All across the globe, millions of people have medications in their cabinets that are probably past their prime. In such modern times, wouldn’t it be great if medicine told you when it was unsafe to take as oppose to playing a game of chance? A designer/biologist duo have taken up that challenge.
Designer Kanupriya Goel and Biologist Guatam Goel have developed packaging using several layers of a diffusible material. Information such as allergy warnings, side effects and directions are printed on the top layer, while on the bottom layer, universally recognizable signs for danger are printed. Over time, the ink from the bottom layer will bleed through to the other layers until the icon for danger is clearly displayed, signifying that the medication has passed its expiration date.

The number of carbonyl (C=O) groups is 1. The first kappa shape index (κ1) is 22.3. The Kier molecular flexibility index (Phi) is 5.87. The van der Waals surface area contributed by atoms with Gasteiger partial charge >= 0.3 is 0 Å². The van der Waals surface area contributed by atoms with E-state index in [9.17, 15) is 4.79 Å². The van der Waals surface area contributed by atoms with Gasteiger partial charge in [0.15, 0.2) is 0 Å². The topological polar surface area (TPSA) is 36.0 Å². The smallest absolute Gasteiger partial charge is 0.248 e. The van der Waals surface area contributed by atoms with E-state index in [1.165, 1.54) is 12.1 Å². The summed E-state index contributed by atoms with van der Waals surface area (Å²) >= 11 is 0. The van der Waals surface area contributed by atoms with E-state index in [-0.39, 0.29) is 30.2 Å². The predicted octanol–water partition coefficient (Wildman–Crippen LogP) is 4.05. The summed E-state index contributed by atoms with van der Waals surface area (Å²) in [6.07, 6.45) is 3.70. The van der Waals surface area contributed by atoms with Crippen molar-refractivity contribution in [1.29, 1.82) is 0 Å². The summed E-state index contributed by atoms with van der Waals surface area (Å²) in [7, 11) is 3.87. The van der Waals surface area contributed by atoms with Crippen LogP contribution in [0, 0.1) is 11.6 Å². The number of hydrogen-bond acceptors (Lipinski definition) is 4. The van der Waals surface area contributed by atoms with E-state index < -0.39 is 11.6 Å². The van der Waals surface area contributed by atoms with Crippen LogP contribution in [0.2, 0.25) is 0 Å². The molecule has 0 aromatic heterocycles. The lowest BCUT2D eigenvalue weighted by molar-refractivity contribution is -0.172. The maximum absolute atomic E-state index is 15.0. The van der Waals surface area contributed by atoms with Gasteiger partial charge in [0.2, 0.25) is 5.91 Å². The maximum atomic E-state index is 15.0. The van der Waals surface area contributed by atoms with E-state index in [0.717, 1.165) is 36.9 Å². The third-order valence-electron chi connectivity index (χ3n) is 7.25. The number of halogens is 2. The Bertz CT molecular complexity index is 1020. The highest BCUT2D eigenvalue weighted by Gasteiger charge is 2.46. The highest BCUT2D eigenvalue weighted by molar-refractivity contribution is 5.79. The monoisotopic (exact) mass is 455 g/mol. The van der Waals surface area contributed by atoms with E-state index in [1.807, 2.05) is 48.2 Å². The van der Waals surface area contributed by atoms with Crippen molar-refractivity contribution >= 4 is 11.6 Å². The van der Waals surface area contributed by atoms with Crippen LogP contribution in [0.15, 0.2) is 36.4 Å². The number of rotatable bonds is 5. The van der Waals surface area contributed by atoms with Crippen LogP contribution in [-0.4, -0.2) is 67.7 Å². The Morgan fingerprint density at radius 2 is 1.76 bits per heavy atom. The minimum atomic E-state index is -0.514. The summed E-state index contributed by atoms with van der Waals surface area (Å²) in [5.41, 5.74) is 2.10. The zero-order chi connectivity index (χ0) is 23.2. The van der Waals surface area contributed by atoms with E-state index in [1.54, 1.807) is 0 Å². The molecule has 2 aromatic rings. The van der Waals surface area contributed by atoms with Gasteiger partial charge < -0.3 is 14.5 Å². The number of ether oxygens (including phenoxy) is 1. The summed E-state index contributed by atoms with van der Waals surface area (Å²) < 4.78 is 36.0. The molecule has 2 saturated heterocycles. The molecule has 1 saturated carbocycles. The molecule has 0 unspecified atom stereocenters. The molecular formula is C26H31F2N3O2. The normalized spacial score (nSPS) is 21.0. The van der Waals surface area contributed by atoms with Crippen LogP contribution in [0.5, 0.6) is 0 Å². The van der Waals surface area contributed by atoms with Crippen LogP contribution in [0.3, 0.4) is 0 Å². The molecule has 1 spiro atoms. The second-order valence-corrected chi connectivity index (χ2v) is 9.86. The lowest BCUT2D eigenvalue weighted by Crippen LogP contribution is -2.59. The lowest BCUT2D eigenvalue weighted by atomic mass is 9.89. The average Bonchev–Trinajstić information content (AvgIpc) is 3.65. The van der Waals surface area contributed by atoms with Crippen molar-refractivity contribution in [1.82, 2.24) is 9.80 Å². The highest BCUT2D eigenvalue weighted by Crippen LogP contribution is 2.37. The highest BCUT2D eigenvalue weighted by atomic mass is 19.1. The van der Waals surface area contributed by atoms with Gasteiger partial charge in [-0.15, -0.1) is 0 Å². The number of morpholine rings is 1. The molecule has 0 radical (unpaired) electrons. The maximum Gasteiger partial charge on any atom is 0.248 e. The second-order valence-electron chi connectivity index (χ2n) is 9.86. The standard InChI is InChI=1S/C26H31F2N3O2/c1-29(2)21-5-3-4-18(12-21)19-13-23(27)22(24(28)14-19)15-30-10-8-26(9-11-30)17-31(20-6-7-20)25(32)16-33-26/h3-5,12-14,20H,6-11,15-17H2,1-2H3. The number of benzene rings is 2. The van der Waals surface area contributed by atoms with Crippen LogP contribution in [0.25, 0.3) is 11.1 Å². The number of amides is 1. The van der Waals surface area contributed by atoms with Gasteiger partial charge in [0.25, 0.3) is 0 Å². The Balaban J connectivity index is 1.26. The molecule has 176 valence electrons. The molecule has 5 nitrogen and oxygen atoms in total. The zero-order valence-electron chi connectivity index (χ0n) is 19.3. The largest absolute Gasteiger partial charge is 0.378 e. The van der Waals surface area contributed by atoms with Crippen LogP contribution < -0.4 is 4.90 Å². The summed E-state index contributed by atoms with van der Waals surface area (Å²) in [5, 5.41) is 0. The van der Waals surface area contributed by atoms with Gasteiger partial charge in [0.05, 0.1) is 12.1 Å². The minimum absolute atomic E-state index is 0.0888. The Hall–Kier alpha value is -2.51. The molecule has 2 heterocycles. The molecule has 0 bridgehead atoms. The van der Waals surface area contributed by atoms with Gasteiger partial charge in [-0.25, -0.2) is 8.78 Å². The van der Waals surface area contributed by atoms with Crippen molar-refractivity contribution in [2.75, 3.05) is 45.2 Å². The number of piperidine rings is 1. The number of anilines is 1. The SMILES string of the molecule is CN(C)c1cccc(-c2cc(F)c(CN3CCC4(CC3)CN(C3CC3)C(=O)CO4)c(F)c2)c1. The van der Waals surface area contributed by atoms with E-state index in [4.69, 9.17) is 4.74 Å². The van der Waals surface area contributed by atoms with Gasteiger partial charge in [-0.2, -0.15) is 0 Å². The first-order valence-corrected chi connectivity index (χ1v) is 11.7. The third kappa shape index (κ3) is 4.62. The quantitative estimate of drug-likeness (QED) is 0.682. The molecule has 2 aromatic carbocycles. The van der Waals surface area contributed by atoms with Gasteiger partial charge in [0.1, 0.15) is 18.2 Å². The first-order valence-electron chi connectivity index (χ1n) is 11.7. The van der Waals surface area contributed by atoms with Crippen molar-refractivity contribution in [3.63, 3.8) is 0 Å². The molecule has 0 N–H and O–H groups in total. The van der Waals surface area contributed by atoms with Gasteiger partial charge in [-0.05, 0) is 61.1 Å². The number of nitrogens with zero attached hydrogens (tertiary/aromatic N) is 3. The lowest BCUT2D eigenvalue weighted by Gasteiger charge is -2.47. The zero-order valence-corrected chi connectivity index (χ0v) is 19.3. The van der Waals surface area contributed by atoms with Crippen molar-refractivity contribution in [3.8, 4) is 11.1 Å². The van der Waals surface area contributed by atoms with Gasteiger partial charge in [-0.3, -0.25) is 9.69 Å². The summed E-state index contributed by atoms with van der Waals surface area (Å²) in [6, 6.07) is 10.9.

The duo sought out to tackle this problem after noticing their elderly relatives struggling with the small print on many of their medications. Although they initially had this in mind, the duo also sees the potential use in third world/developing countries, where access to medicine can be challenging and without understanding the dangers of consuming expired medications, which can prolong illness or even prove to be deadly, as well as curbing the act of illegally selling expired medicine to unknowing consumers.
Innovative packaging like this may one day find itself on market shelves, our homes, or in small villages across the globe, providing real-world value to consumers, and making the business of healthcare a little safer.